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This isn't the normal resistor question, and I'm familiar with the theory and Which is better: using a resistor with an LED, or "precisely" matching the Vs to the given LED's Vf rating?

I have one of these impressive LEDs. I'm intending to build a lamp out of it. The max forward current is listed at 720ma. The Vf is given as a broad range of 12-14V, which is fairly useless. On briefly applying a 12.0V supply to it through a multimeter I observe it consuming about 850ma. Clearly I need a small resistor in there, but is there a sensible way to work out the value required other than stacking increasing numbers of 0.1 Ohm resistors in series with it and plotting my own Vf/If graph?

(The device seems to be 12x strings of 4 individual dies wirebonded to a thin PCB on an aluminium bar, where the dies are covered in translucent material to act as protection and diffuser.)

Is a Vf/If graph likely to be stable as the device heats up?

I have an IR noncontact thermometer. Is this likely to give sensible readings when pointed at an LED, or will it over-read?

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For such a high power LED, I'd suggest using a constant-current driver of some sort rather than relying on a resistor. With a low value resistor, you have the potential for a lot of variation in current, as you observe, and with a higher value resistor you need a lot of voltage overhead and waste a lot of power.

Besides dedicated LED driver ICs, you can construct a constant current supply quite simply using an opamp, a transistor, and a shunt resistor to measure the current.

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  • \$\begingroup\$ With the adhoc current limiter, suppose I use a 0.1R low side shunt; that gives 70mV. Does that work as an opamp input or is it too close to the ground rail? Edit: I guess the answer is yes, given electronics.stackexchange.com/questions/144285/… \$\endgroup\$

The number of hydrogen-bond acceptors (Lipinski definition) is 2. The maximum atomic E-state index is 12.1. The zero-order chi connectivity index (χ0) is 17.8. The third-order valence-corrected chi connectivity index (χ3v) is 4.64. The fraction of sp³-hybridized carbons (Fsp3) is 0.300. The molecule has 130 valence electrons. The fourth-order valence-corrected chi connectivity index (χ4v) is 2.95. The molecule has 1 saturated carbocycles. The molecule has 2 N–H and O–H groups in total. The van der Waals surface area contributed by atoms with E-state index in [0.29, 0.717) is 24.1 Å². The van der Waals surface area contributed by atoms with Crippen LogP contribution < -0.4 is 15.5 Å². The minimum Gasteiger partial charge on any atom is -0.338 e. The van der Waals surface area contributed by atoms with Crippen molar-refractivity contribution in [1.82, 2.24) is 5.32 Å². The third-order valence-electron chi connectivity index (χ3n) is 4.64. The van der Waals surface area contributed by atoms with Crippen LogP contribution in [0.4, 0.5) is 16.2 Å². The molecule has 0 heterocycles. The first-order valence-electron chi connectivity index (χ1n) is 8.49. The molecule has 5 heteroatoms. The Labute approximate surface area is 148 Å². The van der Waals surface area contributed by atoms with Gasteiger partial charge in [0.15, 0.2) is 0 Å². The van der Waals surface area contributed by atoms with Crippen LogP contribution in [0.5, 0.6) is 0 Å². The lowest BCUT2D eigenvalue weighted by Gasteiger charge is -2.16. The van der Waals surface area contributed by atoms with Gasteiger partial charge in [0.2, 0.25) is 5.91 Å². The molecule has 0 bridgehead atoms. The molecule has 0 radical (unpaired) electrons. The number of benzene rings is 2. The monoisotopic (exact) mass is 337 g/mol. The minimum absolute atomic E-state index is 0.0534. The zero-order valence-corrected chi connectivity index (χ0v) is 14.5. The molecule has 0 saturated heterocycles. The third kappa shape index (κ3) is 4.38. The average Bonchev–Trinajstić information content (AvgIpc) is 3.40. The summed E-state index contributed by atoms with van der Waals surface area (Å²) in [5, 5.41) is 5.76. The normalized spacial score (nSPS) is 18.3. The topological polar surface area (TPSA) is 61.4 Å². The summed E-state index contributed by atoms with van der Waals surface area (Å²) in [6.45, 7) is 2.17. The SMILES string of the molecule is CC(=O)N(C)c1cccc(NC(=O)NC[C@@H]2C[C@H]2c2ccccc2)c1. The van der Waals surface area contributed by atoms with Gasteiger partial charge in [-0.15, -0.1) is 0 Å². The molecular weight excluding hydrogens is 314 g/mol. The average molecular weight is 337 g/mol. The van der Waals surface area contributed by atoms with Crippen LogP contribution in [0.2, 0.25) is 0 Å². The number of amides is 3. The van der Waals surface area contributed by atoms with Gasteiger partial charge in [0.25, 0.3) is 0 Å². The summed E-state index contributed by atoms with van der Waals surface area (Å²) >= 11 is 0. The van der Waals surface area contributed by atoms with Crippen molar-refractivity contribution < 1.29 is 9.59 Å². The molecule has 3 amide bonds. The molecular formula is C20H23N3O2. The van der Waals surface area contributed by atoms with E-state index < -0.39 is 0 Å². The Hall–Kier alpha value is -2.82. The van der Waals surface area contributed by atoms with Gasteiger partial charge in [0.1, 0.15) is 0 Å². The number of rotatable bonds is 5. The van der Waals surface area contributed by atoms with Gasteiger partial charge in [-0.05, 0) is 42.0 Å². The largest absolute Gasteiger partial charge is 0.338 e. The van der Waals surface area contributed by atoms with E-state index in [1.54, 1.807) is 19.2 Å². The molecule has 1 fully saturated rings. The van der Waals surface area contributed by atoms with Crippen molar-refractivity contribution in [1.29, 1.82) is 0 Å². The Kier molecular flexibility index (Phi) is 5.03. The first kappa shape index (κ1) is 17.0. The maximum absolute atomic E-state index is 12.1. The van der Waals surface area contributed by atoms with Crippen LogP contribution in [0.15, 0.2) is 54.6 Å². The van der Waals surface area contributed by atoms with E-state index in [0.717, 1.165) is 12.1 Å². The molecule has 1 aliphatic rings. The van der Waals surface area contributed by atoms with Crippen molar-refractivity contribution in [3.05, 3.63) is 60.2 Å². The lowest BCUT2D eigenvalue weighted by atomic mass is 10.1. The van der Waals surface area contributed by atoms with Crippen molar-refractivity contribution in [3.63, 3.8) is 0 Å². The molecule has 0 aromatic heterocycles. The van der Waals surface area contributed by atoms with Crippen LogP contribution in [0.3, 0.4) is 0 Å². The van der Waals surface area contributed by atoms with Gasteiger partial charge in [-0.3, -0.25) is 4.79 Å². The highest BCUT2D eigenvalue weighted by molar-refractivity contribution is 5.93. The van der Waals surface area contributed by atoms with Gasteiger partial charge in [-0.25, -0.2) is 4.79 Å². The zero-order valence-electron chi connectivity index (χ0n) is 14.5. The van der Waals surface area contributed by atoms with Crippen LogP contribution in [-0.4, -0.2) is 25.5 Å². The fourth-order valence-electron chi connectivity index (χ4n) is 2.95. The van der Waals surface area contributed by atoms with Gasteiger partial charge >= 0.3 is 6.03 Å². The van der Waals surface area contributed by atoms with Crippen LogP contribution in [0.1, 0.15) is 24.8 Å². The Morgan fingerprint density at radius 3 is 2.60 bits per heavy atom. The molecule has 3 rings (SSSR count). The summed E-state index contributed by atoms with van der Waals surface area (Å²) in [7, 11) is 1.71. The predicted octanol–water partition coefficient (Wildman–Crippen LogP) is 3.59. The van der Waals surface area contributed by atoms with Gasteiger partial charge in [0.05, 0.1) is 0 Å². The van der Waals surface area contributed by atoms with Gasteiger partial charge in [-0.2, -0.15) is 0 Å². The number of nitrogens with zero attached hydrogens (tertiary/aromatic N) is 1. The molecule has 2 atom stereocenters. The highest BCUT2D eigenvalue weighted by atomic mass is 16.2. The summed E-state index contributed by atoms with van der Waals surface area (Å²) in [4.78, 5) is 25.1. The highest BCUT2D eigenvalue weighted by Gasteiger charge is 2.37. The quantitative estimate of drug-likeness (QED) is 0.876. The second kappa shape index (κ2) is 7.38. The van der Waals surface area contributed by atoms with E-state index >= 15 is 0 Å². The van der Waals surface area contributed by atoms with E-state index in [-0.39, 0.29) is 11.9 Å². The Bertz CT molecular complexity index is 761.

– pjc50
    Feb 25 '15 at 13:33
  • \$\begingroup\$ That depends entirely on the opamp; there are plenty of cheap opamps that can sense down to (and even below) their negative rails, though. For such an opamp 0.1 ohms - or even lower, potentially - would be just fine. \$\endgroup\$ Feb 25 '15 at 14:10
  • \$\begingroup\$ What's the phrase to look for in a datasheet that describes that property? (Do you have a preferred example?) - thanks \$\endgroup\$
    – pjc50
    Feb 25 '15 at 14:34
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    \$\begingroup\$ "Input voltage swing" is the relevant phrase. MCP6002 is an example of an affordable opamp whose input includes the negative rail; I use it on a constant current load I produce for hobbyists, in fact. \$\endgroup\$ Feb 25 '15 at 14:41
  • \$\begingroup\$ Ah, re:load is yours? Nice. MCP6002 supply voltage is only 6V though, whereas the traditional LM358 can handle 12V and claims the ability to operate at the negative rail as a bullet point on the datasheet, so I might try one of those. \$\endgroup\$
    – pjc50
    Feb 25 '15 at 15:23
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Assuming an LED or string of LEDs with no current limiting built in:

The simplest way is to connect a constant current supply which is set to 700mA and can provide at least 14V, preferably more. Note, that's a constant current not a current limited supply.

Then measure the voltage across the LED. That will be the forward voltage.

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